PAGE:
Film Courage: If Spike Lee didn’t make SHE’S GOTTA HAVE IT, would you be a filmmaker today?
Adisa, Writer/Director: Wow? For you to ask that question it’s so poignant because it’s likely that I wouldn’t. And it’s very likely that I wouldn’t. I knew that I wanted to help people. I knew I wanted a career that was going to service my community possibly around black men and what that looked like (rites of passage programs or whatever).
But the film thing didn’t become a reality for me until I saw Spike Lee’s early work. I think it has a lot to do with modeling. We don’t have a lot of…whether it’s women or men (black men that is), there is something to be said about representation and modeling. And at the time Spike Lee came around there wasn’t a lot of black filmmakers, I mean…that you knew about. There was Gordon Parks, he had done some work (SHAFT). And there was Michael Schultz, he had done COOLEY HIGH. I loved the films but I didn’t know particularly that they were a black man.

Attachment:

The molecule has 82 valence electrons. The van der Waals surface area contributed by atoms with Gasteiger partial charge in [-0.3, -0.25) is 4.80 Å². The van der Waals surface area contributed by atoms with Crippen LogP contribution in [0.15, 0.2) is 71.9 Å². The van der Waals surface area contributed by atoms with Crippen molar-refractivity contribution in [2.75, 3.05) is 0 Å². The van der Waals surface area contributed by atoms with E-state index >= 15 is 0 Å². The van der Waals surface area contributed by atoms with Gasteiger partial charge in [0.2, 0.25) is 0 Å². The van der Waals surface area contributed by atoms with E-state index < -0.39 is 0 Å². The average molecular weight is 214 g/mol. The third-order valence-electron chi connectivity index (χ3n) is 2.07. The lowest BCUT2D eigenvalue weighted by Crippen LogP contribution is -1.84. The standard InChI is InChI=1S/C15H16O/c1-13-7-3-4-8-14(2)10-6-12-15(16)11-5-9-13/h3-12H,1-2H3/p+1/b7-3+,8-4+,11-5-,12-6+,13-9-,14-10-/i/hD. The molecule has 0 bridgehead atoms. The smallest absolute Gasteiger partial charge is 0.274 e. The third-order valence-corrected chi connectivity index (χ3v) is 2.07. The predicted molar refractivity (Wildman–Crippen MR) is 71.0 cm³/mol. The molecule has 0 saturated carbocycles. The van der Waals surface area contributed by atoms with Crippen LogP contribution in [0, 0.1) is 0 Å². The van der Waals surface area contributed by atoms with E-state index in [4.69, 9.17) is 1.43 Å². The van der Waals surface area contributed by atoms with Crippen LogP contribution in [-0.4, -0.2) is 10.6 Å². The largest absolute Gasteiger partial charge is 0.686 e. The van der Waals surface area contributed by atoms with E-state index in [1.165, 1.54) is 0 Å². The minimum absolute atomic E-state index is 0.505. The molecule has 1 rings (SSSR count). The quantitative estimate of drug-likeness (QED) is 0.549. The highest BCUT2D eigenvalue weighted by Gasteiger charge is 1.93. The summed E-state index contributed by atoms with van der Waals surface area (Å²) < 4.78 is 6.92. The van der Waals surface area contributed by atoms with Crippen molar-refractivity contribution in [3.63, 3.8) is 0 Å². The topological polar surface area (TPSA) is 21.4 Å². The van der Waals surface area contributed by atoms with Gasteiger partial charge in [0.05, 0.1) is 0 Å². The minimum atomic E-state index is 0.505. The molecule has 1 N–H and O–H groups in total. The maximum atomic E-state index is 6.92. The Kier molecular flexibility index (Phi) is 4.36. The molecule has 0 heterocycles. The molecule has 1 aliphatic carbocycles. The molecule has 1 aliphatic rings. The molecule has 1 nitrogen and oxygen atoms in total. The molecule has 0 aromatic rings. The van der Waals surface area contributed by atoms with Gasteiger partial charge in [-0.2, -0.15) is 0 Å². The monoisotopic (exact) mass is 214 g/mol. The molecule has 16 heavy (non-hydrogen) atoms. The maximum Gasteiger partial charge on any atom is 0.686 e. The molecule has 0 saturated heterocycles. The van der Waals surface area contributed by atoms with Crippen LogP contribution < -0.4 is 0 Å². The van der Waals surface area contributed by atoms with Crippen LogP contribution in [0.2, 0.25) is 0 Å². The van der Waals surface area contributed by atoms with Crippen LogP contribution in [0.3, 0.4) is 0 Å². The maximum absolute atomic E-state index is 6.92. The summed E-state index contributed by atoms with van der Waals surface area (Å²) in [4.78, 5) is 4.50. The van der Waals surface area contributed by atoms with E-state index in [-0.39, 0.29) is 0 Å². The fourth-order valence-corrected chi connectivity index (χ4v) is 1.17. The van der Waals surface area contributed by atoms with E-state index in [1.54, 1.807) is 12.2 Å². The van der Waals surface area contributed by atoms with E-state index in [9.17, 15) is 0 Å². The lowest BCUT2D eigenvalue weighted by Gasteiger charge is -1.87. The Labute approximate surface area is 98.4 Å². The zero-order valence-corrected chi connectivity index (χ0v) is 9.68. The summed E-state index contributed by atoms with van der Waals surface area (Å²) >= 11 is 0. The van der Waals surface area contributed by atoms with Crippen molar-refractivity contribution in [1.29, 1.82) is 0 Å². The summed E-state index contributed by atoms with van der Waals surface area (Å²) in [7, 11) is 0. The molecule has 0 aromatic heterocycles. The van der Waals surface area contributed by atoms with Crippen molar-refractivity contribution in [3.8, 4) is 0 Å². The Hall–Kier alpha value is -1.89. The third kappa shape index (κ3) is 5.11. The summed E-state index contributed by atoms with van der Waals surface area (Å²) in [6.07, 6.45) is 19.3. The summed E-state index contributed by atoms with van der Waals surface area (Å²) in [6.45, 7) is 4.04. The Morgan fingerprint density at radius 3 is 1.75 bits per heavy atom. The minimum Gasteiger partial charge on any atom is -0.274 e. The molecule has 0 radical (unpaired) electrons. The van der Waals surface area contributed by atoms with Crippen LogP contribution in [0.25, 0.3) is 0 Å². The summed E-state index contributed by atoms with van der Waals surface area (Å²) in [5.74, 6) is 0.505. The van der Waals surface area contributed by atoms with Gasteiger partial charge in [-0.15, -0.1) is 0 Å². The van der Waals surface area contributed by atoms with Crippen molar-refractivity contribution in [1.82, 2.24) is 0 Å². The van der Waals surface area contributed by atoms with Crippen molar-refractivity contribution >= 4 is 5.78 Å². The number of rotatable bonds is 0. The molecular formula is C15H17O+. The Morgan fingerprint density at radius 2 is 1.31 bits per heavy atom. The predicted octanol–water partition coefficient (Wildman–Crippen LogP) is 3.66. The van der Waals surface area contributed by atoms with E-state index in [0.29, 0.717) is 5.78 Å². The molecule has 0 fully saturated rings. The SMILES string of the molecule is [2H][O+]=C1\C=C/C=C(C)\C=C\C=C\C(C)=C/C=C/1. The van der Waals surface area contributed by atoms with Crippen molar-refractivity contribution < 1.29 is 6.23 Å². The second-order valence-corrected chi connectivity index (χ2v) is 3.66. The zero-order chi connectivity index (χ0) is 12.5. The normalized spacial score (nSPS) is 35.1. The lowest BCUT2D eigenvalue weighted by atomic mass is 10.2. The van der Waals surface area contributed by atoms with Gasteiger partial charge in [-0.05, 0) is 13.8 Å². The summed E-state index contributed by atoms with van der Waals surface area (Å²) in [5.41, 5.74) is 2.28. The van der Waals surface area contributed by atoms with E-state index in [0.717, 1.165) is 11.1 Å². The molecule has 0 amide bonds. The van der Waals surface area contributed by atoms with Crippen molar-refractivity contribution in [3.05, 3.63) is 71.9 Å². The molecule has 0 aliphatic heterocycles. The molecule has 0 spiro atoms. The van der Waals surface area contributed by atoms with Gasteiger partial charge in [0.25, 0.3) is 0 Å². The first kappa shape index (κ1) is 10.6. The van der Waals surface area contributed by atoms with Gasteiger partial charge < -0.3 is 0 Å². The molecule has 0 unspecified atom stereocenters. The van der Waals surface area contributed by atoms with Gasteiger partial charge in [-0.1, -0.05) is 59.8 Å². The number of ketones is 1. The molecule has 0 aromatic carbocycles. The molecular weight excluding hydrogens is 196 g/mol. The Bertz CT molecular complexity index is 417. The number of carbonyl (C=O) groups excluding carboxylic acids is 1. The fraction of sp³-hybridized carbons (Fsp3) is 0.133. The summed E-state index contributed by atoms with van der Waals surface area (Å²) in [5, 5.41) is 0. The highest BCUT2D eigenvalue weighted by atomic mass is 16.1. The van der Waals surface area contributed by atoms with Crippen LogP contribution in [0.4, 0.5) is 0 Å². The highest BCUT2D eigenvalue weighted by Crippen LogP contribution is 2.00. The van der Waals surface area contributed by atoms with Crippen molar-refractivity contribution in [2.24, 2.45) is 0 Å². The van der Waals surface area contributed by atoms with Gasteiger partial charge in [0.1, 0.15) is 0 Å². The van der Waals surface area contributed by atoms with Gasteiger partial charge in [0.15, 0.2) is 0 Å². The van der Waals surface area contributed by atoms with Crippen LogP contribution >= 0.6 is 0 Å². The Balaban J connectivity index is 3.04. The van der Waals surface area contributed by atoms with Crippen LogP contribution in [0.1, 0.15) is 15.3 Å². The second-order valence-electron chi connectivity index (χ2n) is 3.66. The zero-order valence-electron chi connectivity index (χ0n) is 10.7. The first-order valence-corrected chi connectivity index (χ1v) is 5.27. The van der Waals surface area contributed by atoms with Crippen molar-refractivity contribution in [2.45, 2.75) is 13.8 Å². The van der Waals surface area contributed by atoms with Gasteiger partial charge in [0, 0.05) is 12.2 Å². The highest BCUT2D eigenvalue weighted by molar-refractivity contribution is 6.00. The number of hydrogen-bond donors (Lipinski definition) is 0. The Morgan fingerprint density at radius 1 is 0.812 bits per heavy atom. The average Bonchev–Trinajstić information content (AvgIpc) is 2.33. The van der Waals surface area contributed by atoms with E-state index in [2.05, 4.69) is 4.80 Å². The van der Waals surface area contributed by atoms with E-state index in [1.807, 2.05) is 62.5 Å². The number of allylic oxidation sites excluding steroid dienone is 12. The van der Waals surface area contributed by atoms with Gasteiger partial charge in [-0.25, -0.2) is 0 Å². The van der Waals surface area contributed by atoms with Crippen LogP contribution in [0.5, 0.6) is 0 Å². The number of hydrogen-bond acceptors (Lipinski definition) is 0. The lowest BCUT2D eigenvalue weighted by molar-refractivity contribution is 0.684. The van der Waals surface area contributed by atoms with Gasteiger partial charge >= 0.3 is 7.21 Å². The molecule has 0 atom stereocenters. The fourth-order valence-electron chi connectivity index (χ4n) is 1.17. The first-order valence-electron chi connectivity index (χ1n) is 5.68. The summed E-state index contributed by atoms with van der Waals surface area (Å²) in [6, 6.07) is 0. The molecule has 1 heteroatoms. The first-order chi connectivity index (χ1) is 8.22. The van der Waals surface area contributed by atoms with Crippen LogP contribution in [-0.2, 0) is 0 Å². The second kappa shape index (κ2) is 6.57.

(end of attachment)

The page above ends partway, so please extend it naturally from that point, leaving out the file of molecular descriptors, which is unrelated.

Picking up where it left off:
There was something about Spike Lee and his signature work when he was doing SHE’S GOTTA HAVE IT, DO THE RIGHT THING and it was just so pronounced and so much of a signature around black culture and I was like This is what I want to do.
To answer your question which is a really good question, I don’t know if I would have been a filmmaker? Maybe I think I owe my career to Spike Lee? I don’t know if I would have been led down that path, I don’t. Yes…that’s really powerful. He has had a profound effect on me in terms of that.
Film Courage: So you saw the film and then you decided to attend college at NYU Tisch?
Adisa: Yes. Well I was going back east to the University of Massachusetts and then I had heard about him making a movie. And then I saw the movie in New York on my way to UMass Amherst when I was driving across country with a friend. I was just amazed.
And so going into…(Watch the video interview on Youtube here).
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